Procrastination Thumbscrews – Know Your Procrastinating and Time Wasting Weaknesses

Our thumbscrews are our weaknesses.  In Robert Greene’s 48 Law’s of Power, Law 33 states:

“Discover Each Man’s Thumbscrew. Everyone has a weakness, a gap in the castle wall. That weakness […], once found, is a thumbscrew you can turn to your advantage.”

Broken Chain Weak LinkI often review where I am in my life, and specific strengths and weaknesses I have. Many of my articles come out of weaknesses that I have overcome, or that I am still struggling with.

With that, here are some of the specific items that I have to keep in check – ways in which I procrastinate, thumbscrews that hold me back from being my best.


If I have solutions to specific items on the list, I will list those as well – but I know that not all my solutions are ideal, so I could use some help. Feel free to jump in if you have any ideas.

My Procrastination Thumbscrews

  • Daydreaming ProcrastinatingWasting Time Online.  Facebook, Twitter, email and general RSS reading are to blame here.  Solution: I do use RescueTime to shame myself into not wasting as much time online, but I know that I can get these activities done faster every day – and when I go days without them, I don’t miss them.  The only solution I have so far is limiting my time on them – that seems to be sufficient to not allow these activities to take over my day.  I use my start pages to focus myself as well.
  • Cleaning my room. The grand daddy of all procrastination techniques. I lump clearing my desk in with this one as well.   Solution: I do not have a good solution to this, other than to clean my room (or hire someone to do it) and unclutter as often as I can, so the excuse is not available to me during times I really need to be productive.  I like my room clean, so leaving it messy is not really an option.
  • Playing Video Games.  I’ve never wasted weeks or months playing video games, but I have wasted more hours than I would like.  Solution: I’ve been limiting myself to only playing video games when I am playing with a friend or a roommate, in the same room.  This is working pretty well, but I have to keep in mind that this is one of my weaknesses – and not let it get out of hand.
  • Playing Guitar. Practicing guitar is a gray area for me – is it really productive? It’s leisure, but perhaps it’s useful since I am developing a skill, even if I am not a rock star.  I know I’m procrastinating though if I am practicing a lot on days I need to get “real work” done. Solution:  I have set hours for guitar practice, and allow short 15 minute breaks (with a timer) to practice if I am in the middle of something.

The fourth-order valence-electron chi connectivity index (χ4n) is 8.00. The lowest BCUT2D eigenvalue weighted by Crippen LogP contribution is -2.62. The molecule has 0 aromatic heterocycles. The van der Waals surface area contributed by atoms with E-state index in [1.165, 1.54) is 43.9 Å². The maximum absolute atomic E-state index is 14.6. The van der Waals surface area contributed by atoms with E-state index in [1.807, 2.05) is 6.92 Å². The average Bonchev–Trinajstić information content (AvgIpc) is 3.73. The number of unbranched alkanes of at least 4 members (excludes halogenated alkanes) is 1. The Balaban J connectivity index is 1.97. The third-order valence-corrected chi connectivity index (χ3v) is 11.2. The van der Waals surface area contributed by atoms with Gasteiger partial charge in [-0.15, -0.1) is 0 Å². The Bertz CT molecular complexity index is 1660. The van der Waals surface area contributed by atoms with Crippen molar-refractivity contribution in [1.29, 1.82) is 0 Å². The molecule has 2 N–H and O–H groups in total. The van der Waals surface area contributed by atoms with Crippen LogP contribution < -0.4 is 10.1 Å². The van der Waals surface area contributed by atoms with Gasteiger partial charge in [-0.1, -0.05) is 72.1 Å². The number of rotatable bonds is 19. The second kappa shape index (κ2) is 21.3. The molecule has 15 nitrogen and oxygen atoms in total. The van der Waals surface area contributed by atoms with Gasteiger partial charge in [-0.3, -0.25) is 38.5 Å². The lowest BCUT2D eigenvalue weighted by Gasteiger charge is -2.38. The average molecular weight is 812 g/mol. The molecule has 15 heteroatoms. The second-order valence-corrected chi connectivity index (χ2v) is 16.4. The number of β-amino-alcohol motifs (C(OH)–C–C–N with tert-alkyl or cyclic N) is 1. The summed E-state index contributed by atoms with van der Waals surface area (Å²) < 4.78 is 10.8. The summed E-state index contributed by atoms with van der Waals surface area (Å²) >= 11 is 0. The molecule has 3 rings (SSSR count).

• Blaming External Circumstances, but not changing them.  Solution: I’ve been dealing with things more actively lately, and this is not as much of an issue anymore.  The only long term solution I can think of is not accepting anything as non-negotiable.  One specific thing I do now is, as soon as I hit a wall I ask myself – how can I fix this, or who can I contact for help and advice?  I don’t let things just sit unresolved anymore.
  • Overloading Myself With Commitments.  When I take on too many things, if often leads to a complete stop in all my goals as progress slows to a crawl across the board.  If I’m taking on too much, it’s usually a sure sign that I am no longer as motivated or passionate about the activities I already have.  Solution: This past year, I have been paring down my commitments and responsibilities, and saying no much more frequently when asked for help.  I’m also dumping many of the commitments that I dread keeping.
  • Metawork. I often undertake excessive amounts of reading, research and planning rather than just doing it.  As someone who likes to be extremely prepared, this is one of the hardest habits for me to break. Solution: Setting a deadline for ending research and settling for good versus perfect are ways I control the amount of metawork I do for tasks.
  • Watching Television. This was one of my weaknesses when I was young (12 years old or so).  I remember my father hooked up a contraption to our TV that allowed us only 8 hours of television watching per week.  In retrospect, this may have stopped us from watching TV, but the scarcity made us value watching TV even more.  Solution: The main way I stopped watching so much television was taking up additional hobbies, sports and especially playing guitar.

Any advice or thoughts? Or do you have any procrastination thumbscrews of your own you would like to add?

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